With this drama ended, we see another one to a baffling climax. In January of this year, we see the Chief Secretary of Nagaland, RB Thong, being transferred. People in Nagaland are indeed living in strange times (maybe, we deserve all these strangeness). Even this high office became an item of mockery in a highly charged political game, thinly masking the tribal undertone. I wonder if similar transfers could be done when a member of larger and “advanced” tribes occupy this office (Just wondering)? What are we, the citizens, to think of such unfolding of events? How can tribalism and trust deficit not perpetuate? Such actions only reaffirm tribalism and trust deficit between tribes in Nagaland. On the one hand, politicians talk about unity; while on the other, they show favoritism that sustains divisions. Such divisive actions humiliate groups that do not possess such political might. This was an implicit way of saying: “I am doing this and what can you do about it?” Indeed, what can average citizens do about this? Silence is indeed deafening. This is similar to what BJP is doing to this country, by cajoling minority and tribal communities.

Lastly, our next example is the most recent one: the misuse of scholarship funds. The director of Higher and Technical and his lackeys have unashamedly misused the students’ scholarship funds. No doubt, even politicians, implicitly or explicitly, are involved in this, since how can directors and mid to high-level bureaucrats embezzle such a huge amount of funds without the knowledge of the concerned ministers. The students’ bodies held a protest; yet, looking at the history of student bodies agitations/protests, I am afraid the director of the concerned department along with those others involved will elude justice; at the most, these perpetrators will get a slap on the wrist. The state government, from the highest level, has given assurance that the concerned matter will be inquired into and that Lok Ayukta was investigating into this matter. However, even the members of the adjudicators are not only appointed based on political connections but are also themselves obligated to the politicians. As such, the investigation will be lost in the cumbersome court processes and other bureaucratic red tapes (i.e. the file will be lost somewhere in the dusty government offices, never to be found again).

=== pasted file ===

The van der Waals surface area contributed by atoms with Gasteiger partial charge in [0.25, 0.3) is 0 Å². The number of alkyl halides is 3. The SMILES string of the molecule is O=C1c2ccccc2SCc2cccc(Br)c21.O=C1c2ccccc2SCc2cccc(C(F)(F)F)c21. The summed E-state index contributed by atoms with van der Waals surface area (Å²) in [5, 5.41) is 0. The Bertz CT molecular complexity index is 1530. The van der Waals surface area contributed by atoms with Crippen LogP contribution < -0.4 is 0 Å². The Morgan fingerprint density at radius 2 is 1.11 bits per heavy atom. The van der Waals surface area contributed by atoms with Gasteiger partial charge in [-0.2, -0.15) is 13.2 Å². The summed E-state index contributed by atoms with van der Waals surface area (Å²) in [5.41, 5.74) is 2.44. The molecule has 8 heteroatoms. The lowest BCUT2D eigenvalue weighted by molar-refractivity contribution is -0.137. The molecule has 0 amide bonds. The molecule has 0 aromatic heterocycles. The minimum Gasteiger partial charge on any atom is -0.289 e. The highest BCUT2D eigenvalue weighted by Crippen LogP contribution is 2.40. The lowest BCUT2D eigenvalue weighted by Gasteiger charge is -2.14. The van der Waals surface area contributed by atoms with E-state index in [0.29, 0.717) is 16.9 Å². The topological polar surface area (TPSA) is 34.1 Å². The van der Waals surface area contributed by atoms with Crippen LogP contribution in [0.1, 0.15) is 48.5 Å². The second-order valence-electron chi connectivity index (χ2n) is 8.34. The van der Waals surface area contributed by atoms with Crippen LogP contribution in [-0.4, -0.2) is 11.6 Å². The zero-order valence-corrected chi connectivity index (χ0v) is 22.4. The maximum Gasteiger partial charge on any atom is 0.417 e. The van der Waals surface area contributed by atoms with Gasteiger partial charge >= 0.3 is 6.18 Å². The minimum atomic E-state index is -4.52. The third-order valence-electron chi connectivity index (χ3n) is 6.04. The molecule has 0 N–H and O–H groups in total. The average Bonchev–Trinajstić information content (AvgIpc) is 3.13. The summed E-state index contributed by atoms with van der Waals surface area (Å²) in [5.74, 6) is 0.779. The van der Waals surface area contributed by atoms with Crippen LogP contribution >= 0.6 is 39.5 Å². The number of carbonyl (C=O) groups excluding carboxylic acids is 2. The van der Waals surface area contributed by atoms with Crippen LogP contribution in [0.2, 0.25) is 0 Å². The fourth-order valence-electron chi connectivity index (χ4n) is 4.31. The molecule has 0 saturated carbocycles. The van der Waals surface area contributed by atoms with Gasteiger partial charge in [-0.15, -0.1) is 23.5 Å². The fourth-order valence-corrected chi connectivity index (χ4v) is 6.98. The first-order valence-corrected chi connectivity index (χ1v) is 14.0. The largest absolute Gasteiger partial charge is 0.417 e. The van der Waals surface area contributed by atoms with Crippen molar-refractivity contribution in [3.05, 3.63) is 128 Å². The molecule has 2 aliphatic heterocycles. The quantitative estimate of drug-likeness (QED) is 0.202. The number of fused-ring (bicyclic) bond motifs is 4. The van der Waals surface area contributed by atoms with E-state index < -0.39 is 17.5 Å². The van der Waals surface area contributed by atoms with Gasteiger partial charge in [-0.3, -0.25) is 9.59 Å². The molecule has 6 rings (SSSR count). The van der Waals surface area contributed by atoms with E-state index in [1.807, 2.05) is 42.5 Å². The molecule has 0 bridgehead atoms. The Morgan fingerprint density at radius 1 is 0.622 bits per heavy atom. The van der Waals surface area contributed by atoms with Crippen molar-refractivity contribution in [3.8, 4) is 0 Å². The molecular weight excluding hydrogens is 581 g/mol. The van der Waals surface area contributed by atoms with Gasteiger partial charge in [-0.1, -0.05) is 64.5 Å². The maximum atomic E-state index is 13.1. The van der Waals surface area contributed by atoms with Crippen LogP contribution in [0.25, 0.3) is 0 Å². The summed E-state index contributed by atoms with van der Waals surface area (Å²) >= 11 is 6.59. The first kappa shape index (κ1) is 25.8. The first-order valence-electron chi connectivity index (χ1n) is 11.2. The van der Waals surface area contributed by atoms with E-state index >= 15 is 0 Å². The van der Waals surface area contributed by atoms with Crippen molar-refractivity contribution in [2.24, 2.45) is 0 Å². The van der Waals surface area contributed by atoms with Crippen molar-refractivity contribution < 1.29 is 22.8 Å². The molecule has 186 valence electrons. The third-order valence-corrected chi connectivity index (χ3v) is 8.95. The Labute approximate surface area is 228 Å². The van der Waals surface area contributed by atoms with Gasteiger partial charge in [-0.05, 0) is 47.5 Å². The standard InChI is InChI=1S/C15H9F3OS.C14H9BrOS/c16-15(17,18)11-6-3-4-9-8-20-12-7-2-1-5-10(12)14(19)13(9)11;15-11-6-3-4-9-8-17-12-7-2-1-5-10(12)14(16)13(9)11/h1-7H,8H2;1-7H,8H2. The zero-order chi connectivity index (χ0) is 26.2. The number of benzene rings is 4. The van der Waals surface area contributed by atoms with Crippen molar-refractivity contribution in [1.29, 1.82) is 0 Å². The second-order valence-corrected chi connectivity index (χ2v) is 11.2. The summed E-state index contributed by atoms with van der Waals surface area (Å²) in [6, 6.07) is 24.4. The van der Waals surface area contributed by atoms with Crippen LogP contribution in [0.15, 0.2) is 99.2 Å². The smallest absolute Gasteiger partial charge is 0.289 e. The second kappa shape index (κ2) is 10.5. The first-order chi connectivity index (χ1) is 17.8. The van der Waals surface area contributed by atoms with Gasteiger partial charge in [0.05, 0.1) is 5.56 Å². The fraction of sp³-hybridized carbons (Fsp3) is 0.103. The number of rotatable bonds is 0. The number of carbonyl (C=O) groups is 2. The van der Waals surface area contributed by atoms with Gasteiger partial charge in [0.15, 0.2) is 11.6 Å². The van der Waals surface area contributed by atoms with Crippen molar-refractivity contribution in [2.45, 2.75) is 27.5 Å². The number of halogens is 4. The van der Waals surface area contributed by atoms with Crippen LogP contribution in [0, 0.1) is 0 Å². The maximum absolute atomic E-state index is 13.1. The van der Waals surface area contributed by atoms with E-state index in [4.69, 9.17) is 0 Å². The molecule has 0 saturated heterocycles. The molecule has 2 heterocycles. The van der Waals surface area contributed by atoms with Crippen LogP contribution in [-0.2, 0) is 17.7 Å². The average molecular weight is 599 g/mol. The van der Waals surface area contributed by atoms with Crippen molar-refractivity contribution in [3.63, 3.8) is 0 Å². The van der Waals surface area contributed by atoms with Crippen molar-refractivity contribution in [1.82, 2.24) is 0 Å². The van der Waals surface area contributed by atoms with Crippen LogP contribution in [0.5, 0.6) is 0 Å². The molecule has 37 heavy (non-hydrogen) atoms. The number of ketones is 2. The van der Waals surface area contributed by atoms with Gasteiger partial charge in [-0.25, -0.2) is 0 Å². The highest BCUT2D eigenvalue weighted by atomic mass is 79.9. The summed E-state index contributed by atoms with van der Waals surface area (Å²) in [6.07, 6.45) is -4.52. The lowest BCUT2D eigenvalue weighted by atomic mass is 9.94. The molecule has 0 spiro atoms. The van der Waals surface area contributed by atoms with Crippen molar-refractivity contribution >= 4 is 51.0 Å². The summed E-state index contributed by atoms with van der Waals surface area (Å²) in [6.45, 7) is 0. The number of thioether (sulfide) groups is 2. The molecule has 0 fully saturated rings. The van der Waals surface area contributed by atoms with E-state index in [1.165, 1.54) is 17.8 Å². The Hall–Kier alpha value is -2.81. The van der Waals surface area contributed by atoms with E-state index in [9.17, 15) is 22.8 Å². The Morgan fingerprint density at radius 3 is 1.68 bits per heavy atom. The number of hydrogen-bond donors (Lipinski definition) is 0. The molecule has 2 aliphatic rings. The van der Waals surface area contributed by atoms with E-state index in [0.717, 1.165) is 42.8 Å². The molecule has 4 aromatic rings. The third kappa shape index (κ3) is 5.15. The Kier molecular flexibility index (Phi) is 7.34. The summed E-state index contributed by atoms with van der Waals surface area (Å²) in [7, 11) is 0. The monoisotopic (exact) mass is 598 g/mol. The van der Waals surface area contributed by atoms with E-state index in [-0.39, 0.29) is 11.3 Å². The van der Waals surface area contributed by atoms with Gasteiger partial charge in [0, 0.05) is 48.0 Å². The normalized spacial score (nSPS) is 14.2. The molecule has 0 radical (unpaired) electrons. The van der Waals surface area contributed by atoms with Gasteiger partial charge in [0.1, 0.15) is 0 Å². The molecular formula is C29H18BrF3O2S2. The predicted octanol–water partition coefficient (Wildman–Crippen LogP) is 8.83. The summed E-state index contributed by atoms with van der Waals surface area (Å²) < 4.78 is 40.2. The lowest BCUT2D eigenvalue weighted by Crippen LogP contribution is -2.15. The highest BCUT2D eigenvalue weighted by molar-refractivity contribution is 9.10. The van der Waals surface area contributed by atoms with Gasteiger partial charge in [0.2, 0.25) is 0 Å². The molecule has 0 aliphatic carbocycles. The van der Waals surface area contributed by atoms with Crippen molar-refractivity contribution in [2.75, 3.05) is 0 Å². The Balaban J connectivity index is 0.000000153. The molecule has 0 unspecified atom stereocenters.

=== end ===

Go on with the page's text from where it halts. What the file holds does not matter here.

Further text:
The point of these above illustrations of examples is that we allow such states of affairs to continue. Indeed, the government, as well as its politicians and bureaucrats, will invariably give proper justifications for the above-mentioned episodes, since they are good at giving excuses. More importantly, these cases poignantly display the complacency of the people in Nagaland. For money, most of us are willing to defend what we despise and castigate what we hold dear. We keep our mouths shut either because no one cares or because we have some monetary or material gains to be made out of such conditions. We ought to remember that we neither can nor should we blame Pillai, the politicians, director of Higher and Technical, and other government officials precisely because we are all complicit in creating and sustaining an environment, where such unethical codes of conduct have become normal. We have normalized such behaviors. We are the contributors and enablers that have led to where our society is morally and ethically. There is or must be something shockingly wrong with us and the way we view things around us to habitually enable such states of affairs to occur. I do hope my estimations are erroneous. Yet, these examples are something for us to sincerely ponder about. Rather than finding faults in others, we should begin by examining into our own selves.

Dr. Salikyu, 

St. Joseph University

Launched on December 3,1990. Nagaland Post is the first and highest circulated newspaper of Nagaland state. Nagaland Post is also the first newspaper in Nagaland to be published in multi-colour.